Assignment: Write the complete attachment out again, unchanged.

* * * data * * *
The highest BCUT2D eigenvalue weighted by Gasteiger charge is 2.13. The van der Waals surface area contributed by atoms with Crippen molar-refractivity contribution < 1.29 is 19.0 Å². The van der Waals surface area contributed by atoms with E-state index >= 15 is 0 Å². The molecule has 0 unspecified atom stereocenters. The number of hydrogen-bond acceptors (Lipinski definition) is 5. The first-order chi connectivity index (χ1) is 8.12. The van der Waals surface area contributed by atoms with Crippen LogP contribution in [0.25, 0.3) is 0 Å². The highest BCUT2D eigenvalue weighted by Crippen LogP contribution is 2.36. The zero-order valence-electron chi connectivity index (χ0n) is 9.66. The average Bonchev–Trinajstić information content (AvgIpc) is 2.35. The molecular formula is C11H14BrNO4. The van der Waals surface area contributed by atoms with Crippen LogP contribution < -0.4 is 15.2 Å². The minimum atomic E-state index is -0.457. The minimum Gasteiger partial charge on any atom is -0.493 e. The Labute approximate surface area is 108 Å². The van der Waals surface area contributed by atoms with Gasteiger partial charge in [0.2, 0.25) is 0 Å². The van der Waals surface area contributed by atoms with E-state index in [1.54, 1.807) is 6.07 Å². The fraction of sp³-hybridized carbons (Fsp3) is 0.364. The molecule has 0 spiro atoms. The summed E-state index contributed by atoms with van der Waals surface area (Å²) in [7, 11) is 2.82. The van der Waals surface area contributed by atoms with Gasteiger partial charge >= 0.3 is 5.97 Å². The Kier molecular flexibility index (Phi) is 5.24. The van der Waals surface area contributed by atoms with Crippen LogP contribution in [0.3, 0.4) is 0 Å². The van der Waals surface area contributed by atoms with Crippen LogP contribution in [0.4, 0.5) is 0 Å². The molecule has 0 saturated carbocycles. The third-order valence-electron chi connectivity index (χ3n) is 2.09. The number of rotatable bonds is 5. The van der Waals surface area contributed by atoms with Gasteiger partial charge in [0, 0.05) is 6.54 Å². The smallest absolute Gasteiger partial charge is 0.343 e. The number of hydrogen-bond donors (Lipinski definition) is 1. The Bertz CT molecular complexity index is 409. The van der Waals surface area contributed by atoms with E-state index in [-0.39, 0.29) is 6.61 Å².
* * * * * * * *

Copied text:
The highest BCUT2D eigenvalue weighted by Gasteiger charge is 2.13. The van der Waals surface area contributed by atoms with Crippen molar-refractivity contribution < 1.29 is 19.0 Å². The van der Waals surface area contributed by atoms with E-state index >= 15 is 0 Å². The molecule has 0 unspecified atom stereocenters. The number of hydrogen-bond acceptors (Lipinski definition) is 5. The first-order chi connectivity index (χ1) is 8.12. The van der Waals surface area contributed by atoms with Crippen LogP contribution in [0.25, 0.3) is 0 Å². The highest BCUT2D eigenvalue weighted by Crippen LogP contribution is 2.36. The zero-order valence-electron chi connectivity index (χ0n) is 9.66. The average Bonchev–Trinajstić information content (AvgIpc) is 2.35. The molecular formula is C11H14BrNO4. The van der Waals surface area contributed by atoms with Crippen LogP contribution < -0.4 is 15.2 Å². The minimum atomic E-state index is -0.457. The minimum Gasteiger partial charge on any atom is -0.493 e. The Labute approximate surface area is 108 Å². The van der Waals surface area contributed by atoms with Gasteiger partial charge in [0.2, 0.25) is 0 Å². The van der Waals surface area contributed by atoms with E-state index in [1.54, 1.807) is 6.07 Å². The fraction of sp³-hybridized carbons (Fsp3) is 0.364. The molecule has 0 spiro atoms. The summed E-state index contributed by atoms with van der Waals surface area (Å²) in [7, 11) is 2.82. The van der Waals surface area contributed by atoms with Gasteiger partial charge >= 0.3 is 5.97 Å². The Kier molecular flexibility index (Phi) is 5.24. The van der Waals surface area contributed by atoms with Crippen LogP contribution in [0.3, 0.4) is 0 Å². The van der Waals surface area contributed by atoms with Crippen LogP contribution in [0.4, 0.5) is 0 Å². The molecule has 0 saturated carbocycles. The third-order valence-electron chi connectivity index (χ3n) is 2.09. The number of rotatable bonds is 5. The van der Waals surface area contributed by atoms with Gasteiger partial charge in [0, 0.05) is 6.54 Å². The smallest absolute Gasteiger partial charge is 0.343 e. The number of hydrogen-bond donors (Lipinski definition) is 1. The Bertz CT molecular complexity index is 409. The van der Waals surface area contributed by atoms with E-state index in [-0.39, 0.29) is 6.61 Å².